More information

Care and Support Charging and Financial Assessment Framework

Care and Support Charging and Financial Assessment Framework Care and Support Charging and Financial Assessment Framework Effective date 1 st April, 2015 Approved by Adult Social Care, Children s Services and Education Committee Date approved 4 th March, 2015 Service

More information

Occupational therapy after stroke

Occupational therapy after stroke Stroke Helpline: 0303 3033 100 Website: stroke.org.uk Occupational therapy after stroke After a stroke, you are likely to need help to regain your abilities, learn new skills and cope with any remaining

More information

Are you buying private medical insurance? Take a look at this guide before you decide 2008

Are you buying private medical insurance? Take a look at this guide before you decide 2008 Are you buying private medical insurance? Take a look at this guide before you decide 2008 2 Private medical insurance Private medical insurance 3 Contents 1 About this guide 4 2 What is private medical

More information

Kettering General Hospital From Admission to Discharge. Information and Advice for Families and Carers. Information

Kettering General Hospital From Admission to Discharge. Information and Advice for Families and Carers. Information Kettering General Hospital From Admission to Discharge Information and Advice for Families and Carers Information Having someone you care for in hospital can be a very worrying, stressful and confusing

More information

Paying for a care home

Paying for a care home Paying for a care home www.brent.gov.uk Information for those considering residential or nursing care Revised April 2010 Who is this booklet for? This booklet is to help adults living in Brent who have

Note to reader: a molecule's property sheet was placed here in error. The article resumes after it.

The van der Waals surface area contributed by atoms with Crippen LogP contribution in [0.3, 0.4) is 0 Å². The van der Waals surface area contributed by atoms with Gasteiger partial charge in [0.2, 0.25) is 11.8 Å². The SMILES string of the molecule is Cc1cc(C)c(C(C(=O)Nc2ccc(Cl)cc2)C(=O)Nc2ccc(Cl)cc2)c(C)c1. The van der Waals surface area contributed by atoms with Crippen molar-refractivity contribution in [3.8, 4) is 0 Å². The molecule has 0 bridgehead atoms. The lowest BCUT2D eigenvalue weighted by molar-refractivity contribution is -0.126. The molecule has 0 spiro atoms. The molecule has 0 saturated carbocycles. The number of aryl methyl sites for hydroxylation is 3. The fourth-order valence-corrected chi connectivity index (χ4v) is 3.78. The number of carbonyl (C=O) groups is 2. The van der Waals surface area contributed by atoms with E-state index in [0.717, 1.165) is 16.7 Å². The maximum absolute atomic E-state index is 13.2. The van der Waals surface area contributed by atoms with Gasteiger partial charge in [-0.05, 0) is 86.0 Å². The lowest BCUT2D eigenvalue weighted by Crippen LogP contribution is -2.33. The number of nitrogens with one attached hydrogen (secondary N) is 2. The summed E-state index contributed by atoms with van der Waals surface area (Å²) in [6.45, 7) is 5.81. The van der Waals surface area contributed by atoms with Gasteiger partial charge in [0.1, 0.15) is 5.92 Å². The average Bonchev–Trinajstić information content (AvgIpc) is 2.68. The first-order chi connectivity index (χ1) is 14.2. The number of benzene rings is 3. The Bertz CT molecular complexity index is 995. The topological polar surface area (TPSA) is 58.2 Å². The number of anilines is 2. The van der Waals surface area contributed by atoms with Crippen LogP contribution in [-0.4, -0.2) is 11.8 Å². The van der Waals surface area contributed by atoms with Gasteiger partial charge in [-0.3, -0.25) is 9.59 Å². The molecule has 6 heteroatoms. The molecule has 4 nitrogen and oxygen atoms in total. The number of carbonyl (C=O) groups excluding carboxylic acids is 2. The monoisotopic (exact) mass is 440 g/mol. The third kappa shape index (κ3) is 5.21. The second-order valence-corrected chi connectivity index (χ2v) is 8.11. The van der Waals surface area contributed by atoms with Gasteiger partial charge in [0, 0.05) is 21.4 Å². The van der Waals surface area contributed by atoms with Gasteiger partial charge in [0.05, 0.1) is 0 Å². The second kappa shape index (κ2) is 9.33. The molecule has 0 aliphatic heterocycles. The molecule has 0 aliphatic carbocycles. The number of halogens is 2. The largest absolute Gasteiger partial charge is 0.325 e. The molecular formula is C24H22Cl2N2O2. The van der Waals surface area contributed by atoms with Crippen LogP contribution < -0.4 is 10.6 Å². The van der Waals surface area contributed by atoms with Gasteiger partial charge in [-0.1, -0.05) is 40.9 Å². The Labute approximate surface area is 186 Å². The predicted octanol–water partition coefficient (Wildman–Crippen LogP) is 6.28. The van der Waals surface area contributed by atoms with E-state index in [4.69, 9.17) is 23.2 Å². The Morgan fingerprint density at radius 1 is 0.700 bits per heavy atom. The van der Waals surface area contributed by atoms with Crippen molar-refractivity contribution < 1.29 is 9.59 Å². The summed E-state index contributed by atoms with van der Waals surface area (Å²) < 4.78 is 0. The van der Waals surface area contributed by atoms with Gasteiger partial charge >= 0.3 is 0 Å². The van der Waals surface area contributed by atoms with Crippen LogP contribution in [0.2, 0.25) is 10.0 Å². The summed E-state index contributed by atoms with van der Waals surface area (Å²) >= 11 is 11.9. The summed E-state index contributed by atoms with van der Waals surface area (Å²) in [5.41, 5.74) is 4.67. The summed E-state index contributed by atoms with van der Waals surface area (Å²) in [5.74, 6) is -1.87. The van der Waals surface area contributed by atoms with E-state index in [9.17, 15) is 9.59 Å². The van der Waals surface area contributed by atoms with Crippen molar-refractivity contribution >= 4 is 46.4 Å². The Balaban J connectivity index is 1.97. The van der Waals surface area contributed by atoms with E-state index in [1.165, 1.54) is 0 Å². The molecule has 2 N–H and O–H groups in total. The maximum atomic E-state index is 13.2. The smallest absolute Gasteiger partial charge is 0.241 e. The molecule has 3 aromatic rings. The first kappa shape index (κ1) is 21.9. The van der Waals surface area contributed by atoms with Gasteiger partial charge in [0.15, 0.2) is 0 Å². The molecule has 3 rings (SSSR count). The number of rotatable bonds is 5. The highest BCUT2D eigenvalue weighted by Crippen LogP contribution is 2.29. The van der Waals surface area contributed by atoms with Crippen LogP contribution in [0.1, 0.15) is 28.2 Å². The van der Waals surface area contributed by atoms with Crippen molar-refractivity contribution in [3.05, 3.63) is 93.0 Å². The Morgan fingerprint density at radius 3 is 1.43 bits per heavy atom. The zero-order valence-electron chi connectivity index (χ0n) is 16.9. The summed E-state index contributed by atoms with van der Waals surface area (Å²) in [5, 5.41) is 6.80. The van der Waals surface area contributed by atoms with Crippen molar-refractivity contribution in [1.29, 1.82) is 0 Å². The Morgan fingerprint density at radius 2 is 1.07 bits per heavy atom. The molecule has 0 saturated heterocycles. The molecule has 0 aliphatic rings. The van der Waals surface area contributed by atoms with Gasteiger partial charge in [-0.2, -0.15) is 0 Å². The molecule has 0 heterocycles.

More information

Update on Discharges from University Hospital Southampton. Southampton City Council Health Overview and Scrutiny Panel

Update on Discharges from University Hospital Southampton. Southampton City Council Health Overview and Scrutiny Panel Update on Discharges from University Hospital Southampton Southampton City Council Health Overview and Scrutiny Panel Every day approximately 10% of the patients discharged from University Hospitals Southampton

More information

Charging for Residential and Nursing Care

Charging for Residential and Nursing Care Charging for Residential and Nursing Care Why do Social Services charge for its services? The Welsh Government expects Social Services Departments to raise income to help pay for the services they provide.

More information

National Framework for NHS Continuing Healthcare and NHS-funded Nursing Care

National Framework for NHS Continuing Healthcare and NHS-funded Nursing Care National Framework for NHS Continuing Healthcare and NHS-funded Nursing Care November 2012 (Revised) Incorporating: NHS Continuing Healthcare Practice Guidance NHS Continuing Healthcare Frequently Asked

More information

Discharge to Assess: South Warwickshire NHS Foundation Trust

Discharge to Assess: South Warwickshire NHS Foundation Trust Discharge to Assess: South Warwickshire NHS Foundation Trust The Discharge to Assess (D2A) service enables patients to be discharged earlier from acute inpatient wards by co-ordinating care in alternative

More information

Transition between inpatient hospital settings and community or care home settings for adults with social care needs

Transition between inpatient hospital settings and community or care home settings for adults with social care needs NATIONAL INSTITUTE FOR HEALTH AND CARE EXCELLENCE DRAFT GUIDELINE Transition between inpatient hospital settings and community or care home settings for adults with social care needs 1 1 Draft for consultation,

More information

SECTION B THE SERVICES COMMUNITY STROKE REHABILITATION SPECIFICATION 20XX/YY

SECTION B THE SERVICES COMMUNITY STROKE REHABILITATION SPECIFICATION 20XX/YY SECTION B THE SERVICES COMMUNITY STROKE REHABILITATION SPECIFICATION 20XX/YY SECTION B PART 1 - SERVICE SPECIFICATIONS Service specification number Service Commissioner Lead Provider Lead Period Date of

More information

Clinical Negligence: A guide to making a claim